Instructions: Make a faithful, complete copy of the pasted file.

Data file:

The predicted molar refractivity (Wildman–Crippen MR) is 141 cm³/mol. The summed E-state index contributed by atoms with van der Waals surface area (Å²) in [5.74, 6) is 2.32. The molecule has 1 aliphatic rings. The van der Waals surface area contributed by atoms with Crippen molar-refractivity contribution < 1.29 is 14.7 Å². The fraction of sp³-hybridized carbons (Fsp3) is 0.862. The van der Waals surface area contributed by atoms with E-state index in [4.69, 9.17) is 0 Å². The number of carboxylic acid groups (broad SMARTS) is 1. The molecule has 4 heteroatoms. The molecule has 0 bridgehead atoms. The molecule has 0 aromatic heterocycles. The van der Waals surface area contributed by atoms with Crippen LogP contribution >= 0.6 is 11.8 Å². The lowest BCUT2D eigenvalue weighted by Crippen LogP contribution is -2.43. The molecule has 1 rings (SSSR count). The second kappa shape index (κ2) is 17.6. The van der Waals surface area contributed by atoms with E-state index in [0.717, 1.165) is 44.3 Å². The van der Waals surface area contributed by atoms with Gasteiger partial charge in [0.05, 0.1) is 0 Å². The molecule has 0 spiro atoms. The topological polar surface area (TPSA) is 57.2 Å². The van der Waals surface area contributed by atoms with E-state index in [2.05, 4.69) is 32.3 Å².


The predicted molar refractivity (Wildman–Crippen MR) is 141 cm³/mol. The summed E-state index contributed by atoms with van der Waals surface area (Å²) in [5.74, 6) is 2.32. The molecule has 1 aliphatic rings. The van der Waals surface area contributed by atoms with Crippen molar-refractivity contribution < 1.29 is 14.7 Å². The fraction of sp³-hybridized carbons (Fsp3) is 0.862. The van der Waals surface area contributed by atoms with E-state index in [4.69, 9.17) is 0 Å². The number of carboxylic acid groups (broad SMARTS) is 1. The molecule has 4 heteroatoms. The molecule has 0 bridgehead atoms. The molecule has 0 aromatic heterocycles. The van der Waals surface area contributed by atoms with Crippen LogP contribution >= 0.6 is 11.8 Å². The lowest BCUT2D eigenvalue weighted by Crippen LogP contribution is -2.43. The molecule has 1 rings (SSSR count). The second kappa shape index (κ2) is 17.6. The van der Waals surface area contributed by atoms with E-state index in [0.717, 1.165) is 44.3 Å². The van der Waals surface area contributed by atoms with Gasteiger partial charge in [0.05, 0.1) is 0 Å². The molecule has 0 spiro atoms. The topological polar surface area (TPSA) is 57.2 Å². The van der Waals surface area contributed by atoms with E-state index in [2.05, 4.69) is 32.3 Å².